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11. We were not long in using up all the other balls of darning cotton in that marvellous work-box; and such a reward as I found for my industry sure never was met with before or since.' Truly, it was a fairy box, and my needle the fairy's wand.
12. No less than ten fifty-pound notes were thus brought to light; and my father laughingly declared I had wrought my own dower' with my needle. No persuasions could induce him to appropriate the treasure; he said it was my “ reward,” and belonged to me alone. 1 AN-NŪ'I-T¥. A sum of money paid body, or that around which matter yearly.
is collected. 2 DE-VĪŞED'. Gave by a will.
6 POUND. A money of account used 3 KYNŞ'WOM-ẠN (-wûm-an). A female in England, equivalent to about relative.
four dollars and eighty-four cents. 4 LÉG'A-Cụ. A gift of money or goods 7 DÖWER. The portion or property by a will,
which a woman brings her hus5 NU'CLỆ-ys. The central part of al band in marriage ; dowry.
XXVII. - THE THREE MIGHTY.
NEW MONTHLY MAGAZINE. [The incidents on which these lines are founded is related in the twenty-third chapter of the Second Book of Samuel, and also in the eleventh chapter of the First Book of Chronicles.] 1. WATCHFIRES are blazing on hill and plain;
The noonday light is restored again;
2. The Philistine hath fixed his encampment here;
Afar stretch his lines of banner and spear,
And his war steeds neigh loud in their trappings' of pride 3. His tents are placed where the waters flow;
The sun hath dried up the springs below,
And Israel hath neither well nor pool,
4. In the cave of Adullam King David lies,
Overcome with the glare of the burning skies;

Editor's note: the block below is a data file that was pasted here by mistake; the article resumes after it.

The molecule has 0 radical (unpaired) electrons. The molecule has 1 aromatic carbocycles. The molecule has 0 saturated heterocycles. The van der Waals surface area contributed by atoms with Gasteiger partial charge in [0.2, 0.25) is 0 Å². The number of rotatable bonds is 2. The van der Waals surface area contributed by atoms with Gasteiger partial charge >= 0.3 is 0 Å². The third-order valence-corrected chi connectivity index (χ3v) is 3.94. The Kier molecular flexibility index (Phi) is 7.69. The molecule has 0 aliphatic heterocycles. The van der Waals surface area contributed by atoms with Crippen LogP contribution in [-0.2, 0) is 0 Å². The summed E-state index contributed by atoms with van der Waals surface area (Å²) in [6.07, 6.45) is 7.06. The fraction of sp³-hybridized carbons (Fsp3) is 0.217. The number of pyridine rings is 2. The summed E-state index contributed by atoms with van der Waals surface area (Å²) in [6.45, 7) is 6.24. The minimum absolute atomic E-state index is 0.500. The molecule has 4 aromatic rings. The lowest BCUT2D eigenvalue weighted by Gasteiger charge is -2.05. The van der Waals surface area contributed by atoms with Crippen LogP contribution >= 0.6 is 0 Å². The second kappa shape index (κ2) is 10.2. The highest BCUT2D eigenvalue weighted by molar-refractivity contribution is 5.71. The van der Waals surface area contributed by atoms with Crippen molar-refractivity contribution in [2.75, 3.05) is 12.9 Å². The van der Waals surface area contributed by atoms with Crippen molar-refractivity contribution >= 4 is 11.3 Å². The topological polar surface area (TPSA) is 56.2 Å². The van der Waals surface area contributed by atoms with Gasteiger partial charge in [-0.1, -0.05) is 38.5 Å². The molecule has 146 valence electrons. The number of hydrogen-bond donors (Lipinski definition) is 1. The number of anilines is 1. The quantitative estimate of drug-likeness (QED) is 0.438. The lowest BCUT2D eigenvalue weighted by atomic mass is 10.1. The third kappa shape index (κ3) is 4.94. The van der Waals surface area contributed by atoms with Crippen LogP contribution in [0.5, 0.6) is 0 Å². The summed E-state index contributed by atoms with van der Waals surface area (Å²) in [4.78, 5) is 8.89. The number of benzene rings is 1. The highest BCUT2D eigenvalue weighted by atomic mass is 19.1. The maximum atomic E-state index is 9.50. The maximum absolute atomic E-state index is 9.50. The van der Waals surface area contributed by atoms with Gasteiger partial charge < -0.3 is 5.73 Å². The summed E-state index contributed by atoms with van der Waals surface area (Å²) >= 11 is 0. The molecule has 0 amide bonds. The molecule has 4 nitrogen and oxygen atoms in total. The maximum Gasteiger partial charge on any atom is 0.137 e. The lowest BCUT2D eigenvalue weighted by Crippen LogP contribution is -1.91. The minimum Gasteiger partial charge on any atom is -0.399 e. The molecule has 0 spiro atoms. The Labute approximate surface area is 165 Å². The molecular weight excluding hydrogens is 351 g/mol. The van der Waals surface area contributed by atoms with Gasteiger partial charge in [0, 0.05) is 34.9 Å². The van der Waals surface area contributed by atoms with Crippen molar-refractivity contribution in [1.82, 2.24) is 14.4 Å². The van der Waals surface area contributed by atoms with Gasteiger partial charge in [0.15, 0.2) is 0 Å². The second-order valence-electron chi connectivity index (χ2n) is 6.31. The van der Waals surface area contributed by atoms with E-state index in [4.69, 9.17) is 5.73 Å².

5. Though a crownéd king, in that painful hour,
One flowing cup might have bought his power.
6. But no cooling cup from river or spring,
To relieve his want, can his servants bring;
7. Then three of his warriors, “ the mighty three,"
The boast of the monarch's chivalry,
8. On their steeds they sprang, and with spurs of speed
Rushed forth in the strength of a noble deed.
9. To the right to the left - where their blue swords
10. Through a bloody gap in his shattered array,
To Bethlehem's well they have hewn their way;
Then backward they turn on the corse-covered plain,
11. The king looks at the cup, but the crystal draught,
At a price too high for his want, hath been bought;
12. But he pours it forth to Heaven's Majesty,
He pours it forth to the Lord of the sky;
13. Should he taste of a cup that his "mighty three”
Had obtained by their peril and jeopardy?
1 TRĂP'PINGŞ. Ornaments, especially | 3 CHỈv'ẠL-R¥. Body of knights or of
such as are used to decorate a brave and courteous warriors. horse.
| 4 BÚCK'LER. A kind of shield worn on 2 STĀTE. Persons forming the suite the left arm. or attendants of another.
5 JĚOP'AR-D¥. Danger.
XXVIII. — MARCO BOZZARIS.
(Fitz-Greene Halleck was born in Guilford, Connecticut, July, 1795. Marco Bozzaris (bot-săr'is or bot'sạ-ris), one of the most admired of his poems, was first published in 1827, in a small volume of poems, most of which had previously appeared in a fugitive form. 'Bozzaris was one of the martyrs in the cause of the independence of Greece. He fell in a night attack upon the cang of the Turks, August, 1823, near the site of the old battle-field of Platæa..]
1. At midnight, in his guarded tent,
The Turk was dreaming of the hour
Should tremble at his power:
In dreams his song of triumph heard;
As Eden's garden bird.
2. At midnight, in the forest shades,
Bozzaris ranged his Suliote 4 band,
Heroes in heart and hand.
On old Platæa's day;
As quick, as far, as they.
3. An hour passed on,- the Turk awoke;
That bright dream was his last; He woke, to hear his sentries shriek — “ To arms!— they come! - The Greek! the Greek !” He woke, to die midst flame and smoke, And shout, and groan, and sabre stroke,
And death-shots falling thick and fast
Bozzaris cheer his band -
God, and your native land !”
4. They fought, like brave men, long and well;
They piled the ground with Moslem slain:
Bleeding at every vein.
And the red field was won;
Like flowers at set of sun.
5. Come to the bridal chamber, Death!
Come to the mother's, when she feels
Come when the blesséd seals
With banquet song, and dance, and wino,
Of agony, are thine.
6. But to the hero, when his sword
Has won the battle for the free,
The thanks of millions yet to be.
Greece nurtured in her glory's timo,
Even in her own proud clime.